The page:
Fashion History Talks! In conversation with cultural historian Dr. Benjamin Wild

cecil beaton by carl van vechten 1930s npg

Cecil Beaton photographed by Carl Van Vechten, 1930s. ©National Portrait Gallery, London.

Separated by almost 700 years, the commonalities between King Henry III of England and Cecil Beaton are perhaps not entirely obvious at first glance—but then again, we do not all share the percipient gaze of cultural historian Dr. Benjamin Wild. Released last year, Wild’s book A Life in Fashion: The Wardrobe of Cecil Beaton was the first to study the evolving style of the famed photographer and costume designer to the stars. Beaton is a well-known staple in the fashion and dress history narrative, but King Henry III, ruler of England from 1216-1272, is not. And yet, Wild’s extensive research reveals that King Henry III, like Beaton, was a pillar of sartorial authority and excellence deserving of attention. The King, who ruled for almost sixty years, used clothing as a powerful tool to not only construct his identity but consolidate and demonstrate his power. Screen Shot 2017-10-14 at 8.53.53 PMFrom the overlooked King Henry III (Wild’s nominee for history’s “Best dressed Briton”) to Cecil Beaton to Vivienne Westwood, Wild has explored an impressive spectrum of time in his numerous lectures, published works and fascinating blog. He sets himself apart with a remarkable ability to seamlessly slip from contemporary to historic times, relating the then with the now in new and refreshing ways. For instance, one recent post reveals that the fancy dress costumes on full and colorful display in the Brexit protests find historical precedence in the Middle Ages, when visual symbolism was key in articulating messages to a largely illiterate public.IMG_1837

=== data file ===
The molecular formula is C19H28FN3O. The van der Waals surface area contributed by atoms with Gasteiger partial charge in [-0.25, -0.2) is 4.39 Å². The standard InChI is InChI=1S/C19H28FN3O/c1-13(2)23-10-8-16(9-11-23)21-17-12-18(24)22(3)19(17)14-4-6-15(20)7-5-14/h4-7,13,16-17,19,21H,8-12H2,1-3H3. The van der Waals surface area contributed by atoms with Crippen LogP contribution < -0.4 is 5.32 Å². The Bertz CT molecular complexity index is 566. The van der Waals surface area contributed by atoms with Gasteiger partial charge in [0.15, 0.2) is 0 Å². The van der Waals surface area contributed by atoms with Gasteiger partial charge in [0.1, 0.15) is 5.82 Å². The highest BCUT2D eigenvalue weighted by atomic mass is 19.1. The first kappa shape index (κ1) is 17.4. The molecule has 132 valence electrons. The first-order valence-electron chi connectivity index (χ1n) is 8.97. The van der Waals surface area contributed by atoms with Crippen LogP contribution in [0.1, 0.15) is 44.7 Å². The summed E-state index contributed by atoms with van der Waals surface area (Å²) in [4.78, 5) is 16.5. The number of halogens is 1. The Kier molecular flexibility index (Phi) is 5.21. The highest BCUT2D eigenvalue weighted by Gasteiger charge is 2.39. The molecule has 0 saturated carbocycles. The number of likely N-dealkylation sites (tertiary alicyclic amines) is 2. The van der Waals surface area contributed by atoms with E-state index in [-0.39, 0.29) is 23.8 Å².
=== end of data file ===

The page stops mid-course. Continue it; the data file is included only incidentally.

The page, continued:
The importance, power and symbolism of material culture is at the heart of Wild’s research, and he is especially interested in examining it through the lens of dress. He himself imparts “instant” visual connections to his Instagram followers as potent reminders that there is no today without the past–be it yesterday or one thousand years ago. Wild’s insights are not only refreshing they are thought-provoking and necessary. In a world that lives in the fleeting moment of the disappearing Snapchat story or a fashion industry that dictates the new and the now, Wild’s research is imperative to the changing cultural and social demographics in which we all engage but few take the time to understand. I am thrilled that Wild is the most recent participant in Fashion History Talks!.